So if they keep Taylor, it will reflect badly on McDermott, who should be looking long-term rather than trying to win eight or nine games right away.

Stephen Dahlin asks: What's your take on the Charles Oakley situation? He was always one of my favorite Knicks. It's awful what owner James Dolan has done to my favorite franchise.

Dan Meyer of Hamburg asks: What relationship do you consider to be more toxic: Phil Jackson/Carmelo Anthony or James Dolan/Charles Oakley?

Sully: The biggest story in sports over the last few days was Oakley being forcibly removed from Madison Square Garden, presumably on Dolan's order, and arrested on assault and trespassing charges by the New York City police.

It was a horrible PR move, treating one of the franchise's beloved heroes that way. Oakley, the symbol of the Knicks' toughness in their 90's run, has been feuding with Dolan because he feels snubbed by the organization. This episode give fans even more reason to despise Dolan.

Still, the deteriorating relationship between Jackson and Anthony is the more toxic. It involves the man running the team and his star player, the centerpiece of his franchise. Anthony is a flawed superstar, but it's Jackson who put a sorry product on the floor and he looks petty taking shots at Anthony in public.

Dolan/Oakley is ugly, but it doesn't affect the team on the floor. Bills fans should be happy. The Knicks have done the improbable: They've ripped away the title of most dysfunctional team in pro sports.

Ed from Tonawanda asks: How much longer do we need to put up with Dan Bylsma? He's a terrible game-day coach.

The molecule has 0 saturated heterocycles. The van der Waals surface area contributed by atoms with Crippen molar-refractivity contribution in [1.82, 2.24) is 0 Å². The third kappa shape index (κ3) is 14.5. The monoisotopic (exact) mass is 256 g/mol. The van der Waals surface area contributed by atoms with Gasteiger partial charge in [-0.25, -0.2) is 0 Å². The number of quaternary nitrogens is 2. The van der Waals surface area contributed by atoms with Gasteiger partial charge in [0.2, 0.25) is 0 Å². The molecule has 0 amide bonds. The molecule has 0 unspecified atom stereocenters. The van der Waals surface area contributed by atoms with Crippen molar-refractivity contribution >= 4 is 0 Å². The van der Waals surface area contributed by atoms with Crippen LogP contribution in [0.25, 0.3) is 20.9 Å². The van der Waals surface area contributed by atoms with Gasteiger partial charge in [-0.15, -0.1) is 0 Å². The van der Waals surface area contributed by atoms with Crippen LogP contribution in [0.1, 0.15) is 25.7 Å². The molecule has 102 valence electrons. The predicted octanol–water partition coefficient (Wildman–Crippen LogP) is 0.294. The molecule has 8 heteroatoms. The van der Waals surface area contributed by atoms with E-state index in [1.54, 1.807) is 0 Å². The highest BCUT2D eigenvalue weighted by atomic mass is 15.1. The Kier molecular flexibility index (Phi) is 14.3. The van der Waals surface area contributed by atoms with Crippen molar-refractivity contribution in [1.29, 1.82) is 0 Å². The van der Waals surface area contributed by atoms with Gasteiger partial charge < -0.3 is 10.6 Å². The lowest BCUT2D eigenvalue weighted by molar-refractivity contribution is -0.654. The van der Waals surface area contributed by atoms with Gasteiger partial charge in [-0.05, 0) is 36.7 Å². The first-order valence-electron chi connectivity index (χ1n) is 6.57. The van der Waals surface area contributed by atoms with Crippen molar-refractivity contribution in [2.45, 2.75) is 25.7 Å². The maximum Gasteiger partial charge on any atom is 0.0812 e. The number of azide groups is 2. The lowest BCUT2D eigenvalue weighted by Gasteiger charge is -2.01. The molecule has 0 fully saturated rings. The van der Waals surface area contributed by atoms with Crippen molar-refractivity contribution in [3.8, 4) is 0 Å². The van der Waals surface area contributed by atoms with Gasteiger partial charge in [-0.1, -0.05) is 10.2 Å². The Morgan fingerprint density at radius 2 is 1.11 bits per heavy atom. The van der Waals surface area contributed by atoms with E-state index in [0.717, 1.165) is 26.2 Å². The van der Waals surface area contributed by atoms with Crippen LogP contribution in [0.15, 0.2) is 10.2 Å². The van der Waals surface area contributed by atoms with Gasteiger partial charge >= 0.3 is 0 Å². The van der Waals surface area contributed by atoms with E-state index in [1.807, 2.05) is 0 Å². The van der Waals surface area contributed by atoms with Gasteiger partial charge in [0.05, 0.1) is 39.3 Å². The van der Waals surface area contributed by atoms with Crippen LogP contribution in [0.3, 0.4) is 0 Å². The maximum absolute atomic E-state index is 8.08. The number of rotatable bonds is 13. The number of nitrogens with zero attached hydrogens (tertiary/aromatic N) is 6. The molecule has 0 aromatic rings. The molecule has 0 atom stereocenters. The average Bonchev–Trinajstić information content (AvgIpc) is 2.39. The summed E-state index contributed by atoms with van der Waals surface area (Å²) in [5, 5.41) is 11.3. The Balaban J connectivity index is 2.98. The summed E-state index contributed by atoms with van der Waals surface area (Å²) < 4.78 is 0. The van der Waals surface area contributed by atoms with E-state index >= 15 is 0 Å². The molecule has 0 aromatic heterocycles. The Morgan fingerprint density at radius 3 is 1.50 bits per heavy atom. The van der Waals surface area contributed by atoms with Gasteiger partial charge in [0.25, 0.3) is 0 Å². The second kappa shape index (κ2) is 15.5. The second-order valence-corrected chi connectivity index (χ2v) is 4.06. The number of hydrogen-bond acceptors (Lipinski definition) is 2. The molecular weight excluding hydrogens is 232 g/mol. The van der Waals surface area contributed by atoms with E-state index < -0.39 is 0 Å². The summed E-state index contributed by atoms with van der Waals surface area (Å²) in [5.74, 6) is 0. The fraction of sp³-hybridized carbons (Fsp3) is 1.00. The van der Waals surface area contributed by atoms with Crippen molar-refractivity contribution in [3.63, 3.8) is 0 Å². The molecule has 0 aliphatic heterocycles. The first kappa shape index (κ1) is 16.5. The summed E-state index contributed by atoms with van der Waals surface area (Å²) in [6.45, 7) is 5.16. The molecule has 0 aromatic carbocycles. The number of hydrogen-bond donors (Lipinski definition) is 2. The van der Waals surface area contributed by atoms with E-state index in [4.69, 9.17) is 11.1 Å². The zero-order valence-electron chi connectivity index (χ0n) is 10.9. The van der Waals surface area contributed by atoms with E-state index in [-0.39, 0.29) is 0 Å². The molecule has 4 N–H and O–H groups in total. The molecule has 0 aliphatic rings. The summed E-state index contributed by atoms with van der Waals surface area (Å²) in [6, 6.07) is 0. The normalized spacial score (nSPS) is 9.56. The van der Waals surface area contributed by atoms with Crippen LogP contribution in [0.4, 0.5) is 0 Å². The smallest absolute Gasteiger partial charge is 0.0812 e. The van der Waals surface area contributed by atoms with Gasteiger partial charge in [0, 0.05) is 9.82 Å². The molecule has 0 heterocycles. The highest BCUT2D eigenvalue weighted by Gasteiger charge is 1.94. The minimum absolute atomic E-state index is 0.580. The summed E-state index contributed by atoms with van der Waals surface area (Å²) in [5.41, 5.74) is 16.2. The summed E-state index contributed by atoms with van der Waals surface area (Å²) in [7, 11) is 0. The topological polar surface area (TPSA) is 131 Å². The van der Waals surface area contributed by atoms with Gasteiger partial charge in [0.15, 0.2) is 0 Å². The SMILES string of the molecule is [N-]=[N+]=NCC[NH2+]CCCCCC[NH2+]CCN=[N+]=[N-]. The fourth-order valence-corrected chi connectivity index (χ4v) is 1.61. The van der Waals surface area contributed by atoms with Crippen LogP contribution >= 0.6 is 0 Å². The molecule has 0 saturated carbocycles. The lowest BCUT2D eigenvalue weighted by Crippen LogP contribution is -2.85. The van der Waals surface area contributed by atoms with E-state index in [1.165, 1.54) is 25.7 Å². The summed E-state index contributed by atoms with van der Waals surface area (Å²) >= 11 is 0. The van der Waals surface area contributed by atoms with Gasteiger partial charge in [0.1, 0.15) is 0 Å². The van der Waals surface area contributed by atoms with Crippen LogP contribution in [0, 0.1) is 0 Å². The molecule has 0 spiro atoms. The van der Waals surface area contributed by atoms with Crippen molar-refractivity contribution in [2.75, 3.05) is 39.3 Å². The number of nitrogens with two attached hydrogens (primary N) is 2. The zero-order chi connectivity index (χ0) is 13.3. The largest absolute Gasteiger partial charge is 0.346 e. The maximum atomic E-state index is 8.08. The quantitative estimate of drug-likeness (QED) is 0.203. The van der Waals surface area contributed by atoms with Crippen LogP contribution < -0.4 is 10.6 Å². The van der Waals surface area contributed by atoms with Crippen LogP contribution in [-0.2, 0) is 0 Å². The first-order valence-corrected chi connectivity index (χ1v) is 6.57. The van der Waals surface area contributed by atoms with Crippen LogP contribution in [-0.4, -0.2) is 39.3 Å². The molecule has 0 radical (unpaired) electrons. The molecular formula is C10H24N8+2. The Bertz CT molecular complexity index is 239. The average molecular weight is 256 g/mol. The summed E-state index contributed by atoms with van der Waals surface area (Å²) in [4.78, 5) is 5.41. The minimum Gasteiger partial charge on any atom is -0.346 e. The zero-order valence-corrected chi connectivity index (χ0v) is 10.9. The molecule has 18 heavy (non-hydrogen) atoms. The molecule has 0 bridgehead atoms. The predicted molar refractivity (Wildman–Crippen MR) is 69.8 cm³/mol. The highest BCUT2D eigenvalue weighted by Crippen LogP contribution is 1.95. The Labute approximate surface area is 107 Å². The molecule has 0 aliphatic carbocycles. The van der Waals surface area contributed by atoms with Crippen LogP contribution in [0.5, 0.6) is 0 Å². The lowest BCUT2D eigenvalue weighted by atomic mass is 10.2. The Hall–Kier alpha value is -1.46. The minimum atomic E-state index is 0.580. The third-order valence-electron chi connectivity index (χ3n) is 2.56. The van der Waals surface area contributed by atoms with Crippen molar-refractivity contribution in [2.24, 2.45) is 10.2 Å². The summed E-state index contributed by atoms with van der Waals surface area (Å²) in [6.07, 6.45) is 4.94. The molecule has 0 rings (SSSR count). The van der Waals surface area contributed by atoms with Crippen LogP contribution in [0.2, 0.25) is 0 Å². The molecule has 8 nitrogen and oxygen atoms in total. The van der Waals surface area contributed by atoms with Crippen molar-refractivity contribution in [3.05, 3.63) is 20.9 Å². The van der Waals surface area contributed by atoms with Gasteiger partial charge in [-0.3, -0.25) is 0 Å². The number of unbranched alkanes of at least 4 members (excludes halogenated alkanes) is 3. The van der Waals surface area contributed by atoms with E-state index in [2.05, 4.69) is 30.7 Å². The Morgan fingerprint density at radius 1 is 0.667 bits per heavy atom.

Sully: Bylsma hasn't distinguished himself since coming to the Sabres. Some of his methods are curious, and conservative. But it's not his fault that GM Tim Murray assembled a putrid defense corps. They're allowing the most shots in the NHL. And people want him to open it up more?

There's no way the Pegulas fire him any time soon. They just whacked Rex Ryan after two years. It would be an utter embarrassment to fire both of their "star" head coaches. Bylsma inherited a bottom-feeder and deserves time to turn it around with a young group.

A number of NHL teams have scapegoated head coaches this year for messes not largely of their own making. The Sabres should know better.

Richard Steinberg asks: Rumors from last month had Andrew McCutchen going to the Yankees, Blue Jays, etc. – and now silence. Was last year an off year or the beginning of a downslide? What would GM Jerry Sullivan do?

Sully: I'm old enough to remember the Reds traded Frank Robinson when he turned 30, thinking he had hit the wall. F. Robby won MVP and a Triple Crown with the Orioles the next season. McCutchen just turned 30. He'll move from center to right this year to make room for Starling Marte. That should be good for his overall health.

I think "Cutch" will bounce back and have a great season. He was top five in the MVP race four years in a row before slipping a year ago. It's too soon to give up on him and I'm glad the Pirates' efforts to trade him failed during the Winter Meetings.

McCutchen relinquished the center-field job for the good of the team. He's a beloved figure in Pittsburgh, the face of the franchise and one of my favorite players in baseball.

James Griffin asks: I will be making my first trip to the Masters in eight weeks. Any tips?

Sully: You should scope out the tee at "Juniper", the par-3 sixth hole. It's a downhill shot over a steep ravine to a massive, undulating green. The view from the bank above the tee has been called "the most thrilling spectator perch" at Augusta.

Amen Corner is an obvious treat. I'll never forget sitting in a tiny media grandstand inside the ropes on a sunny Sunday afternoon at the Masters. You mere spectators should be so lucky.